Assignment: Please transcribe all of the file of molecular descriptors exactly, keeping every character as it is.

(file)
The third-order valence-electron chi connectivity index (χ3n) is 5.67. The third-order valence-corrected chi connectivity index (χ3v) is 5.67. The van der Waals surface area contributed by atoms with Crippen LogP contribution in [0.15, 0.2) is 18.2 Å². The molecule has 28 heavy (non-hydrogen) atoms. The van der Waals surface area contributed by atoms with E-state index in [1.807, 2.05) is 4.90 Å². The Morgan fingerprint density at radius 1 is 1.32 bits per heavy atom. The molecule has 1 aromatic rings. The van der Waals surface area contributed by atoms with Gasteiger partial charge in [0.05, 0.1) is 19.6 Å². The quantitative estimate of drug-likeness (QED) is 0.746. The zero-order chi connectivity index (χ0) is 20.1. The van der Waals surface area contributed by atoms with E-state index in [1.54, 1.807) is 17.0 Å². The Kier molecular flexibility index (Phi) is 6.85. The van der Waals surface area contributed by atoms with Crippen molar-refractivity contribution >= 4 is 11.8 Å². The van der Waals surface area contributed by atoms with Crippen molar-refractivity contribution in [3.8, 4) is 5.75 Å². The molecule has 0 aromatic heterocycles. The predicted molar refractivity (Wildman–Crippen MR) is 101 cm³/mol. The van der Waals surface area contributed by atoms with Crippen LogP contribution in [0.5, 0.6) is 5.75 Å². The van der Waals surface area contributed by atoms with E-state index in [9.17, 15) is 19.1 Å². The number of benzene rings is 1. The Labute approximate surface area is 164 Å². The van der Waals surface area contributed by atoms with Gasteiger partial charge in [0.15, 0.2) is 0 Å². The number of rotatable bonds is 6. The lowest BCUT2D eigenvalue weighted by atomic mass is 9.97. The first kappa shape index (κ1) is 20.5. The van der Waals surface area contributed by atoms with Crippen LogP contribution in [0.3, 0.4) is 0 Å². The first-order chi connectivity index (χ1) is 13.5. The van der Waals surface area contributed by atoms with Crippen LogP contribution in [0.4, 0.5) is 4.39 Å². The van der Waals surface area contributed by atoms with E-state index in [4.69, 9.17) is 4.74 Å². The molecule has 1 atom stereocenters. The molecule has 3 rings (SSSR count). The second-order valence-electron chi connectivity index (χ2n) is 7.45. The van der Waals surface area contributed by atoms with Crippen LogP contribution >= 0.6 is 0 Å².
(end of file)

The third-order valence-electron chi connectivity index (χ3n) is 5.67. The third-order valence-corrected chi connectivity index (χ3v) is 5.67. The van der Waals surface area contributed by atoms with Crippen LogP contribution in [0.15, 0.2) is 18.2 Å². The molecule has 28 heavy (non-hydrogen) atoms. The van der Waals surface area contributed by atoms with E-state index in [1.807, 2.05) is 4.90 Å². The Morgan fingerprint density at radius 1 is 1.32 bits per heavy atom. The molecule has 1 aromatic rings. The van der Waals surface area contributed by atoms with Gasteiger partial charge in [0.05, 0.1) is 19.6 Å². The quantitative estimate of drug-likeness (QED) is 0.746. The zero-order chi connectivity index (χ0) is 20.1. The van der Waals surface area contributed by atoms with E-state index in [1.54, 1.807) is 17.0 Å². The Kier molecular flexibility index (Phi) is 6.85. The van der Waals surface area contributed by atoms with Crippen molar-refractivity contribution >= 4 is 11.8 Å². The van der Waals surface area contributed by atoms with Crippen molar-refractivity contribution in [3.8, 4) is 5.75 Å². The molecule has 0 aromatic heterocycles. The predicted molar refractivity (Wildman–Crippen MR) is 101 cm³/mol. The van der Waals surface area contributed by atoms with Crippen LogP contribution in [0.5, 0.6) is 5.75 Å². The van der Waals surface area contributed by atoms with E-state index in [9.17, 15) is 19.1 Å². The number of benzene rings is 1. The Labute approximate surface area is 164 Å². The van der Waals surface area contributed by atoms with Gasteiger partial charge in [0.15, 0.2) is 0 Å². The number of rotatable bonds is 6. The lowest BCUT2D eigenvalue weighted by atomic mass is 9.97. The first kappa shape index (κ1) is 20.5. The van der Waals surface area contributed by atoms with Crippen LogP contribution in [0.3, 0.4) is 0 Å². The first-order chi connectivity index (χ1) is 13.5. The van der Waals surface area contributed by atoms with Crippen LogP contribution in [0.4, 0.5) is 4.39 Å². The van der Waals surface area contributed by atoms with E-state index in [4.69, 9.17) is 4.74 Å². The molecule has 1 atom stereocenters. The molecule has 3 rings (SSSR count). The second-order valence-electron chi connectivity index (χ2n) is 7.45. The van der Waals surface area contributed by atoms with Crippen LogP contribution >= 0.6 is 0 Å².